Universal has cancelled the release of “The Hunt” by Craig Zobel and Blumhouse, for September, after the reaction to the two rampages last weekend.

The film has persons who have been captured finding out they are targets for a hunt in the woods.  An article (linked by imdb) by Dave Trumbore in Collider compares the film to the 1932 classic “The Most Dangerous Game” (May 5, 2009 review here) by Irving Pichel, based on a 1927 story by Richard Connell.  I was working on a substitute teaching assignment in northern Virginia in October 2005 where the story was discussed in an English class and the students were asked to write a paper on “brains v. brawn” in the story.  During the assignment, there was a major controversy concerning writing of my own that had been found on the Internet (regarding a fictitious screenplay I had written about a substitute teacher who gets into trouble, and then this happened later in real life, although not by me).  I’ve discussed this elsewhere (“BillBoushka” blog, July 27, 2007).  So this whole thing now is very ironic.  I have not heard the last of that 2005 incident, as something related to it happened in the 2016 election. This little incident keeps coming back and biting other people (like Hillary Clinton).


Furthermore Fox News had claimed (as quoted in the Collider story) that the film satirizes killing of Trump supporters (the "basket of deplorables"), and Trump tweeted about it.
 
But NBC News says that the film presents "the rich stalking the poor." 
It sounds reasonable to expect a DVD or VID eventually, from an indie distributor. 

But any writer with an edgy script that gets a movie greenlight has to wonder if politics will outrun his/her work.  My own “dangerous” screenplay is integrated into the backstory of a screenplay feature of mine where the characters have been abducted by “angels” and are being studied (and "chosen" for a journey) as they live in an O’Neill cylinder.  Will that be too controversial?
 
Regal Potomac Yards in Alexandria VA still had a poster for the film in the lobby tonight. 

Friday, August 09, 2019

"Are We Alone in the Universe?" I say, consider the orcas



I wanted to share an Arvin Ash short, “Are We Alone in the Universe? Likely Yes, and Here’s Why


OK, there are some really improbable things that happened.  The collision that gave Earth a nearby large moon and an iron core and strong magnetic field.

And some fortuitous extinctions and survivals, like a single backboned "worm" survived one of the older extinctions.

But we are not the only really intelligent species.  Dolphins including orcas have more brain power than we do – their sonar is essentially a biological Internet. And they have been intelligent longer than we have.  But they went back to the water – free fish – and lost the use of hands and tools.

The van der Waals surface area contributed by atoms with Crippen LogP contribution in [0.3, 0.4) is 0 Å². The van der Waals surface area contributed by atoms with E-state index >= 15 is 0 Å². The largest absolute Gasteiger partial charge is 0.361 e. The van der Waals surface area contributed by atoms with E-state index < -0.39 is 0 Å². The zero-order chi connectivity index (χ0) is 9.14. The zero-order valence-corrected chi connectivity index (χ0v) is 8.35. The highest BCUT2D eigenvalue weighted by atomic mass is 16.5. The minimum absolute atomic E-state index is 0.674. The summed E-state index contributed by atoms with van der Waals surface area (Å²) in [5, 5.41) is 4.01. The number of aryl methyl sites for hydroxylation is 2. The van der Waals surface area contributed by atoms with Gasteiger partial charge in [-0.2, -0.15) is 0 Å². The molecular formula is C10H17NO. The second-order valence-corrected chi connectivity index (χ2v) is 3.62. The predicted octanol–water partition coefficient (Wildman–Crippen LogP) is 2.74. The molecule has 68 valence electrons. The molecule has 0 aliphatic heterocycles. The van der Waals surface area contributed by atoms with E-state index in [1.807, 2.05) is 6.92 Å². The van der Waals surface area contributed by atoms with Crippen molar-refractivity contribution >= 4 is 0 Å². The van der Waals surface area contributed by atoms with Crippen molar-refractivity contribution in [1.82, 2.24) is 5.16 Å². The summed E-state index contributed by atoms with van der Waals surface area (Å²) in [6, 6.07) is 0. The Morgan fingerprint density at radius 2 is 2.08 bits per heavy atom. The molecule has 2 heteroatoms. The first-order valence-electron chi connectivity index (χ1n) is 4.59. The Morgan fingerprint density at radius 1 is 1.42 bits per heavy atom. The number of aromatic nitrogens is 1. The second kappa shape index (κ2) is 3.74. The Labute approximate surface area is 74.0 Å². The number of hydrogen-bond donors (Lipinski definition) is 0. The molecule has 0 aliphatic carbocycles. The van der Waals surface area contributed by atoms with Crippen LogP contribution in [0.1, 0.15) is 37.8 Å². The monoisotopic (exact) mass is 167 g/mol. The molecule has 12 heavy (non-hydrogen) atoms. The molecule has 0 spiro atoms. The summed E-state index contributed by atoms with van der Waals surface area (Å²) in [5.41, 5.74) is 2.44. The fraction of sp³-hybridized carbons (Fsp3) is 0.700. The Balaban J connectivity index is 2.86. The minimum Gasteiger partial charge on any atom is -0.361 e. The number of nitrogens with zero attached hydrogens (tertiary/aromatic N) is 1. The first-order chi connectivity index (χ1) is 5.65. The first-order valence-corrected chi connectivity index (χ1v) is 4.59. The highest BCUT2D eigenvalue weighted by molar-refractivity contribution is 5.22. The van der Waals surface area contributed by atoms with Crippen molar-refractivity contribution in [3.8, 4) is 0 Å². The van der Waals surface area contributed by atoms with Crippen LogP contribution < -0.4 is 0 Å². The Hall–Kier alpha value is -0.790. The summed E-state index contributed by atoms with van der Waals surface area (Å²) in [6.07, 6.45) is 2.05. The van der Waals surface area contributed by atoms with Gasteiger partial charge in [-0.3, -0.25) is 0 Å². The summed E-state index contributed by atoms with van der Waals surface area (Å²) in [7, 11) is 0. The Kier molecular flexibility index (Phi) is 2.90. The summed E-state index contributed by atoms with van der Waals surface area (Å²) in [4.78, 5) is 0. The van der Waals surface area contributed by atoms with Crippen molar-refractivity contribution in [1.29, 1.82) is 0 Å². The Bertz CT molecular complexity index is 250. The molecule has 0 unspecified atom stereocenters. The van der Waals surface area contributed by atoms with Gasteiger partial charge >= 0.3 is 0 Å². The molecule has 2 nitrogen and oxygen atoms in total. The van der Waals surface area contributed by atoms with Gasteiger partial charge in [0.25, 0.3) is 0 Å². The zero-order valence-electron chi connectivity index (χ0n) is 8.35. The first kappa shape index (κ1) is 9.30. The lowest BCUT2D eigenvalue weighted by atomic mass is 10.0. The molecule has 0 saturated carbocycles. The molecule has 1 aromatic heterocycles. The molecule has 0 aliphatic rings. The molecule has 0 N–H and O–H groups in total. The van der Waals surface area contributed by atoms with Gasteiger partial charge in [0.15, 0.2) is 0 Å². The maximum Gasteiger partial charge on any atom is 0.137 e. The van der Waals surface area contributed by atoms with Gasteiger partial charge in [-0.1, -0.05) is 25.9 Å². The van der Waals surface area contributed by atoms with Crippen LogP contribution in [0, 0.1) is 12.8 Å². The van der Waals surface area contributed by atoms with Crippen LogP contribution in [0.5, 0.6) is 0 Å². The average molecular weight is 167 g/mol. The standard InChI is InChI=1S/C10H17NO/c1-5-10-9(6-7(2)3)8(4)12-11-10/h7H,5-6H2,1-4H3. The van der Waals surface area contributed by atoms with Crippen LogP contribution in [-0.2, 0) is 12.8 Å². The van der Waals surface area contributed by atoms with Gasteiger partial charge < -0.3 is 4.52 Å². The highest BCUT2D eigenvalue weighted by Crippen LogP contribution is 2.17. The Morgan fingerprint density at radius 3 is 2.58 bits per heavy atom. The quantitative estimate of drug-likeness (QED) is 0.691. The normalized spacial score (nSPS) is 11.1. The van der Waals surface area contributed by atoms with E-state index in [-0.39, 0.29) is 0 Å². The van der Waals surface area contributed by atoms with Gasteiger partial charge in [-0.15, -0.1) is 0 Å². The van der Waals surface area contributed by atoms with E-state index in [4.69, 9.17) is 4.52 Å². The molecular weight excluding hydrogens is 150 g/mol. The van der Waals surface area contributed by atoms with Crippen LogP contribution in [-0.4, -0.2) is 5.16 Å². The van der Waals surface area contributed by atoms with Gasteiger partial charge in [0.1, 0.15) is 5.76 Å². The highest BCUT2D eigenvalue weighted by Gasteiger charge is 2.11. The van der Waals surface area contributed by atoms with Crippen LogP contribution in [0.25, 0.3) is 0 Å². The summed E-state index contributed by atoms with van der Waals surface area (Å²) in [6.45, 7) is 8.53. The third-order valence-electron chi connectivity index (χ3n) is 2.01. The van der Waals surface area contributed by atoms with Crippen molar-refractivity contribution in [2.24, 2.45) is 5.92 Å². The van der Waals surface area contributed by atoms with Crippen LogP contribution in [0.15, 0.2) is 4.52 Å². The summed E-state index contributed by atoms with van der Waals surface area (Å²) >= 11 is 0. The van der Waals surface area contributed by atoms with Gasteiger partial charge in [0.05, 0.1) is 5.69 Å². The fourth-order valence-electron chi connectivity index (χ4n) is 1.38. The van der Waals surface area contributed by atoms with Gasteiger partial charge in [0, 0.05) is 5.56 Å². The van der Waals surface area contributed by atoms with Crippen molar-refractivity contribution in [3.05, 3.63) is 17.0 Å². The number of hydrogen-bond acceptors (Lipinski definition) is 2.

Quantum theory suggests that whatever can happen eventually does.  Maybe civilizations are spread apart in time as well as distance.  

Thursday, August 08, 2019

"Homegrown Revolution": important film about urban homesteading in Los Angeles


Path to Freedom – “Urban Homestead” offers the 2009 short film “Homegrown Revolution”.


One of the speakers makes an interesting reference to the Vietnam era draft.

But he took up urban homesteading in Pasadena CA when he returned.  In the 1990s he started farming with mulch.  He also took action to protect his family from food additives (or “alien food” as he calls it).

He also makes biodiesel fuel.

“Don’t look to others to change. You have to change yourself.  The government won’t do it.”  Sounds like Jordan Peterson!

Economic Invicibility (youtube channel) has sometimes advocated this activity, as has Tim Pool.
  
This group was involved in a trademark controversy (the Dervaes family) described today on my trademark blog.

Wednesday, August 07, 2019

"The Carrington Event of 1859": short film from a sci-fi author gives a level-headed explanation of a event that could sack the power grids today


John Michael Godier explains “The Carrington Event of 1859
  
  
Godier, a science fiction author, doesn’t overplay the narrative, but warns that similar coronal mass ejection occurred in July 2012 and the Earth missed it by only a few days.  It could have done trillions of dollars in damage to US infrastructure. He also discusses a 1989 incident in Quebec. 
   
He also demonstrates with animation and art what the auroras looked like as far south as the Caribbean in 1859 and in the American west.  The CME arrived on September 1, 1859.
  
Telegraph operators actually got electric shocks from the effects, and messages got sent even when the equipment was off.
  
He also talks about a similar event in 774 AD.
  
Wikipedia attribution:
By Richard Carrington - Page 540 of the Nov-Dec, 2007 issue of American Scientist (volume 95), Public Domain, Link

Tuesday, August 06, 2019

"What Caused the Big Bang?"


What Caused the Big Bang?”, from Deep Astronomy.


This is one of many typical videos that try to explain how space expanded from nothing, and is counterintuitive because space, while constant expanding, is simply all that there is.
It is like blowing up a balloon where we live on the surface (or inside it).

The big shakeout resulted in the four forces of physics and matter instead of antimatter.